A state plan to move geography lessons into history classes to create more time for teaching the language skills measured by standardized tests has some teachers worried that students will lose out.
Geography educators think combining the two subjects will cheat Tennessee students of information that’s increasingly important — a grasp of the geotechnical systems that create intelligence maps for the military, keep FedEx packages moving and create the mapping systems used in smartphones and cars. They fear students won’t be college- or career-ready without that information.
State officials, however, say intertwining the two subjects will give every student a deeper understanding of both topics and students will no longer be forced to choose between history and geography classes in high school.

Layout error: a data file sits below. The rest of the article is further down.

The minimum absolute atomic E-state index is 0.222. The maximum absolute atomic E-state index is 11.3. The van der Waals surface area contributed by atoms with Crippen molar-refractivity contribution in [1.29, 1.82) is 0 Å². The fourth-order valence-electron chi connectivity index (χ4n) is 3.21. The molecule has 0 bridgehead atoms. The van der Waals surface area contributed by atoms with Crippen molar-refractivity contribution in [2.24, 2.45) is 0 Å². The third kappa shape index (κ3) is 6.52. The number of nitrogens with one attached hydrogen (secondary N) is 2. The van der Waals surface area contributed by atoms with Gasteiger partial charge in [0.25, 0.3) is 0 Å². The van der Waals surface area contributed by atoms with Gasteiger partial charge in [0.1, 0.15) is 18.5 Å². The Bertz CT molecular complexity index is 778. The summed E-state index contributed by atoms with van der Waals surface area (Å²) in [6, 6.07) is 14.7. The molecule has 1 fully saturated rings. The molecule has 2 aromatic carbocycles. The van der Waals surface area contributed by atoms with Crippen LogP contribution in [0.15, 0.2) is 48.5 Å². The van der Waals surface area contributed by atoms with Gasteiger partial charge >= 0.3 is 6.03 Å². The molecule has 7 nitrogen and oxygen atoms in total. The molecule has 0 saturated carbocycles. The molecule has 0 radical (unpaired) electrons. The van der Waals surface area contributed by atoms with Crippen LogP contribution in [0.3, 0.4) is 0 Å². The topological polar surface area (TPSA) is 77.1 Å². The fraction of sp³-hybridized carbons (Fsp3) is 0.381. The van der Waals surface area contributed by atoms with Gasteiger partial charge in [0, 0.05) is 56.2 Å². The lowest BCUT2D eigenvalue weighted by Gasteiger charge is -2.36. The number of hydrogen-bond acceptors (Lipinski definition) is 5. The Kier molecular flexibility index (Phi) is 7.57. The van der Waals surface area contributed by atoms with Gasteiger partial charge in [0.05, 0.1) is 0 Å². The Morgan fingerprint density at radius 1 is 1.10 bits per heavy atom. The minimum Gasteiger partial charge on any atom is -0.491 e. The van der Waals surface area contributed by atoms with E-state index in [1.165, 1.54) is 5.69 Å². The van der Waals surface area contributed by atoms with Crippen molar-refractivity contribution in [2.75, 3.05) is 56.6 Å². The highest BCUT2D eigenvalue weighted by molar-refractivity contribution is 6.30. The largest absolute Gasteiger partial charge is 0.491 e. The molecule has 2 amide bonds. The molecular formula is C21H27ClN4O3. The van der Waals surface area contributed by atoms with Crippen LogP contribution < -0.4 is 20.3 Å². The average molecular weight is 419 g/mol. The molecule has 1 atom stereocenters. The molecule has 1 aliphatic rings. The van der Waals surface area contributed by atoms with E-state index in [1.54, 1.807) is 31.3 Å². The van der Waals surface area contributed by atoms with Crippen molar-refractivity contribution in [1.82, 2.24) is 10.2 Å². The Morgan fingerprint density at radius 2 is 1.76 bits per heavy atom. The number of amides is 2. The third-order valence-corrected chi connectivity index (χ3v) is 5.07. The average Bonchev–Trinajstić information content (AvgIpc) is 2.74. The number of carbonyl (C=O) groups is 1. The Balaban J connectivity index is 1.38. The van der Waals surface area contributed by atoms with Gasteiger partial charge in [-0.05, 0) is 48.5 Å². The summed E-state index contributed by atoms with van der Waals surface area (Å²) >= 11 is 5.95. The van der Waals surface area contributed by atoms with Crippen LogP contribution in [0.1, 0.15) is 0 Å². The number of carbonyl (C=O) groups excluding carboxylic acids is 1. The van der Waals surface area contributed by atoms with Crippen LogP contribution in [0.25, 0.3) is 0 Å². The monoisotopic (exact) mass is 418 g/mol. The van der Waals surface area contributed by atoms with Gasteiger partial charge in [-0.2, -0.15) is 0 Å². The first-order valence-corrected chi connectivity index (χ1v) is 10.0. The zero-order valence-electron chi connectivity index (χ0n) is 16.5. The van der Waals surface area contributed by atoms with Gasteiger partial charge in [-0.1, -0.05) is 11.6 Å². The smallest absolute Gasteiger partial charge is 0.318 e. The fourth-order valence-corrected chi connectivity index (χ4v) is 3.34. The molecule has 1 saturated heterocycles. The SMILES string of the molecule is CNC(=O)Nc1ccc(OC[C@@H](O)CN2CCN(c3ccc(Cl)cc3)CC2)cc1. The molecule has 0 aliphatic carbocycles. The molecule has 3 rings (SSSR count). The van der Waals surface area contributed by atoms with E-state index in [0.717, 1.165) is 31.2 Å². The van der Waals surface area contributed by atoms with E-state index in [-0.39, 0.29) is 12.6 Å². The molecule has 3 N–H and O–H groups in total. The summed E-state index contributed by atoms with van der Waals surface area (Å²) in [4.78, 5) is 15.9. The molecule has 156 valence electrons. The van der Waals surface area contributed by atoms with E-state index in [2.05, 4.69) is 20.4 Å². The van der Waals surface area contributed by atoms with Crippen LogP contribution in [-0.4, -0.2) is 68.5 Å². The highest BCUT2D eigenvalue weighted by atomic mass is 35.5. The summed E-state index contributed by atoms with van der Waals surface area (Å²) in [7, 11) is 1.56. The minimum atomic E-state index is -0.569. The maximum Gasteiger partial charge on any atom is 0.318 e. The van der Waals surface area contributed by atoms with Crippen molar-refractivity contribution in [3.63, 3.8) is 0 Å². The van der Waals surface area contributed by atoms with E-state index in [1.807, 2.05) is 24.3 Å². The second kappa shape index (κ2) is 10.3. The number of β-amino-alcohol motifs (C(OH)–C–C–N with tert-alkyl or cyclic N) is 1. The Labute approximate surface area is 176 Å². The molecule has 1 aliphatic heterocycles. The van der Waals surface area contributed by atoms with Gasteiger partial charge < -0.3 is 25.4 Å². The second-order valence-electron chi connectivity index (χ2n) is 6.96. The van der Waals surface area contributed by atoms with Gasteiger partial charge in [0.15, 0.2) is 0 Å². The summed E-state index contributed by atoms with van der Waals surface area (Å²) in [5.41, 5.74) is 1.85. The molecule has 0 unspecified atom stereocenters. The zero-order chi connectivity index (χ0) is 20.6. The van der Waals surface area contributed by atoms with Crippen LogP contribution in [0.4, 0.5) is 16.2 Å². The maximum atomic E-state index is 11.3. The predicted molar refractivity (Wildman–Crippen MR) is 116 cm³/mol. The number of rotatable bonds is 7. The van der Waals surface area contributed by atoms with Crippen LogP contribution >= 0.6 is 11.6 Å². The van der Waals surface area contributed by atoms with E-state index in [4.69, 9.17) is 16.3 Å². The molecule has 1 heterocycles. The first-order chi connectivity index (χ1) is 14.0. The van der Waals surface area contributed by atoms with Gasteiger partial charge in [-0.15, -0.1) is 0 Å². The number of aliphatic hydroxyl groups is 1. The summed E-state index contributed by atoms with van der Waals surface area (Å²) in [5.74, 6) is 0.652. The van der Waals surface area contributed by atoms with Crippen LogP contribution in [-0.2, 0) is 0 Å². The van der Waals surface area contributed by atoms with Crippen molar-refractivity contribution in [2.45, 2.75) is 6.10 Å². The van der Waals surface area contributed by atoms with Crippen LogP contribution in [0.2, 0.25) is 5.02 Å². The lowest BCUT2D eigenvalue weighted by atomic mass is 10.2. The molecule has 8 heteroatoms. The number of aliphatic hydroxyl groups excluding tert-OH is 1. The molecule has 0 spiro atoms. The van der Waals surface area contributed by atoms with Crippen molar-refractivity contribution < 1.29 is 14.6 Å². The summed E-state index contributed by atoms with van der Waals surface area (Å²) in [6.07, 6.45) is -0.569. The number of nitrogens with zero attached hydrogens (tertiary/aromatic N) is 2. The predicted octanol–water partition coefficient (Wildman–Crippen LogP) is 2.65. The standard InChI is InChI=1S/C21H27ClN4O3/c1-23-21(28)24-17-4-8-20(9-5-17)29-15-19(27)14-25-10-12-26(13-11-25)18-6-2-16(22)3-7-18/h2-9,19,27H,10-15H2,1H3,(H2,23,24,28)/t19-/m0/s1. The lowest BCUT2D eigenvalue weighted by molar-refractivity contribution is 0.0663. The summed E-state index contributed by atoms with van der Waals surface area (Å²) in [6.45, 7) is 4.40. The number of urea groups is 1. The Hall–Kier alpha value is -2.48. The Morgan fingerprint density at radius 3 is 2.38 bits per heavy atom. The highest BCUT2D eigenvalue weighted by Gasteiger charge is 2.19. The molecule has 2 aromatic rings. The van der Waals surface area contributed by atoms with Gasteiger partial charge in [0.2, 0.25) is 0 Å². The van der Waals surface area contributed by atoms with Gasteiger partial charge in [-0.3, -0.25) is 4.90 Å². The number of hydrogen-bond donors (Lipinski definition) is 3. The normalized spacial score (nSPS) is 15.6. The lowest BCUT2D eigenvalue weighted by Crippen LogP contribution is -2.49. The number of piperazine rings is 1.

A letter-writing campaign by some educators last month caused the state to rethink at least one proposed change to its geography curriculum, which would have had students studying geography in fifth grade — an age that educators say is too young.
Read more at The Tennessean.
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